That includes the drawer full of pantyhose, knee-high hose and tights with runs or stretched-out elastic.
Instead of throwing them out, save money by giving them a second life with more than a dozen different uses.
Here are 16 ecoXplorer thrifty green living tips for new uses for old hose, as household cleaning tools, in the bath, for travel, even in the garden.
One of my favorite toys when I was very little was a sock my grandmother turned into a soft little toy doll, decorated with a face and hair made of brightly colored yarn.
So I was taught from an early age the value of recycling, re-using and re-purposing things, long before it became a “green” thing to do.
It was just a normal thing my grandmother did, my mother, and me, too, and I’m glad to see it’s back in fashion.
Cover the end of the vacuum hose with a foot part of pantyhose. It will pick up pennies, pins, paperclips and such, preventing them from getting sucked into the vacuum bag.
Use the foot part as a mitt, to remove lint or pet hair from furniture and clothing.
Deodorant stain remover
Use the foot part as a mitt, or use a wadded up section of hose, to get rid of those telltale white marks from dark clothing by rubbing the spot.
When you haven’t got time for a full polish, rub-a-dub dull shoes to bring back the shine. Add a drop or two of ordinary baby oil for a high-gloss shine, and the oil also lubricates and softens the leather.
Old pantyhose won’t scratch tile or other surfaces, including when polishing metals like silver, gold, and brass.
- I also recycle an old toothbrush to get into the tiny nooks and crannies on the decorative rim of Grandma’s heirloom silver bowl.
Fill an old pantyhose foot with other pantyhose pieces, to use in the bath or shower as gentle defoliation.
Soap scrap holder
Don’t throw out those bits of soap that are too small to hold. Fill another foot section with soap scraps for a great scrubby pouch.
Air freshener sachet
Fill another foot piece with your favorite potpourri, tie it with a knot, and use it in your lingerie drawer or hang it in a closet
Cut longer pieces into strips to use as tie-ups for your tomato and other vine plants. The fabric is soft and stretchy, so it won’t cut into the plants, and the stocking strips are easy to re-tie as the plants grow.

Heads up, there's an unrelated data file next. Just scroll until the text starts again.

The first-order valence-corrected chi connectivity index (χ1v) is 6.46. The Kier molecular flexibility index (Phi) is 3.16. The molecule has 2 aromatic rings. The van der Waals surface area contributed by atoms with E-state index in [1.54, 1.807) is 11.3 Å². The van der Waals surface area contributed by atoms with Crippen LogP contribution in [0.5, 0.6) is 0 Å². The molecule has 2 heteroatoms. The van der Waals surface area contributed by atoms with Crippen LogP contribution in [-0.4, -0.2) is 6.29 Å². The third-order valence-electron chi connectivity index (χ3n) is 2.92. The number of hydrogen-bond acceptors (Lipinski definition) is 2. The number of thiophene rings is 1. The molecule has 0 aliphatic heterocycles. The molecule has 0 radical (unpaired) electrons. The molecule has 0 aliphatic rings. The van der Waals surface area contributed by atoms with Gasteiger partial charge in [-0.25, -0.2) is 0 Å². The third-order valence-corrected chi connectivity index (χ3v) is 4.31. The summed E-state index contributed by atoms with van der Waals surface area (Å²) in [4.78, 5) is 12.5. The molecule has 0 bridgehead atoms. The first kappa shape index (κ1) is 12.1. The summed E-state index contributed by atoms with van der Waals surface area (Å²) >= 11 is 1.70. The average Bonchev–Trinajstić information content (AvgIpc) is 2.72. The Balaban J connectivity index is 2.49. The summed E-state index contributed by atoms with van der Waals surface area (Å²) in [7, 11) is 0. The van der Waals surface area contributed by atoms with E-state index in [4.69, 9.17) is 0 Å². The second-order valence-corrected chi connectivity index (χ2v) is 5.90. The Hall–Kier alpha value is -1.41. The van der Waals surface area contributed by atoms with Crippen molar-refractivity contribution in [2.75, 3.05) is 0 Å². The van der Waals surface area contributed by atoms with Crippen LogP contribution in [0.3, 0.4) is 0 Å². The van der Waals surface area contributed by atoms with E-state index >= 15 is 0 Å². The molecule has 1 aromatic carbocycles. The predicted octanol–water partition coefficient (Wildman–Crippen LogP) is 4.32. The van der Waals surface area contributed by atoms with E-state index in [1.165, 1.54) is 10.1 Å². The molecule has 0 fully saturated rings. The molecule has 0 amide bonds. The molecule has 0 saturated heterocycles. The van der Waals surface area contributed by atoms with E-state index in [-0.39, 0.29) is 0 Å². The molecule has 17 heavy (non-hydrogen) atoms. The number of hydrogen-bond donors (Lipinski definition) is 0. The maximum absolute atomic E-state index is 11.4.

Use longer strips tied around your luggage for extra security. Use pieces of colored tights or stocking to tie around luggage handles, to help identify it quickly on airport baggage carousels.
Instead of buying shoe covers for travel, use the foot part of old pantyhose or tights or the leg part of knee-highs.
- Stuff shoes with socks or hose when you travel, to make use of the empty space in your suitcase.
Cut at the thigh or knee to wear under clothes when you don’t want a panty line to show. It will create a smooth, red carpet look without spending $20 or more on branded shapewear such as Spanx.
Plug a draft
Stuff a a stocking piece into the spot to seal a drafty window. Fill a leg with kitty litter to use under the door to seal a draft. Just be sure to knot or sew the leg on both ends first.
Leftover paint you are using for touch-ups to little nicks and scratches on your walls is often clumpy and lumpy. Use old pantyhose as a sieve. Either stretch a leg over the paint can, or over the paint tray.
So now you have a pile of cut up pantyhose pieces. Do you throw them out?
No, because there’s one last DIY recycling suggestion for thrifty green living —
If you want to make your pantyhose last longer before they get runs, the folks at Planetforward suggest you put them in the freezer for a few hours before wearing.
Freezing strengthens the fibers and reduces the risk of runs and snag. Just remember to defrost before wearing
And here are yet more suggestions from the green living website BrightLife
If you have any other uses for recycling pantyhose, let me know. Email me at evelyn@ecoxplorercom
Note – A version of this article was submitted to the website Living on the Cheap in 2015 and published in 2019 without paying me or notifying me or identifying me as the author, with my name as writer and creator removed.
ecoXplorer Evelyn Kanter is a journalist with 20+ years of experience as a newspaper and magazine writer, radio & TV news producer & reporter, and author of guidebooks and smartphone apps – all focusing on travel, automotive, the environment and your rights as a consumer.
Contact me at email@example.com.
Also follow my NYC website, NYC Travel Guru
This article and all its contents is (C) Copyright Evelyn Kanter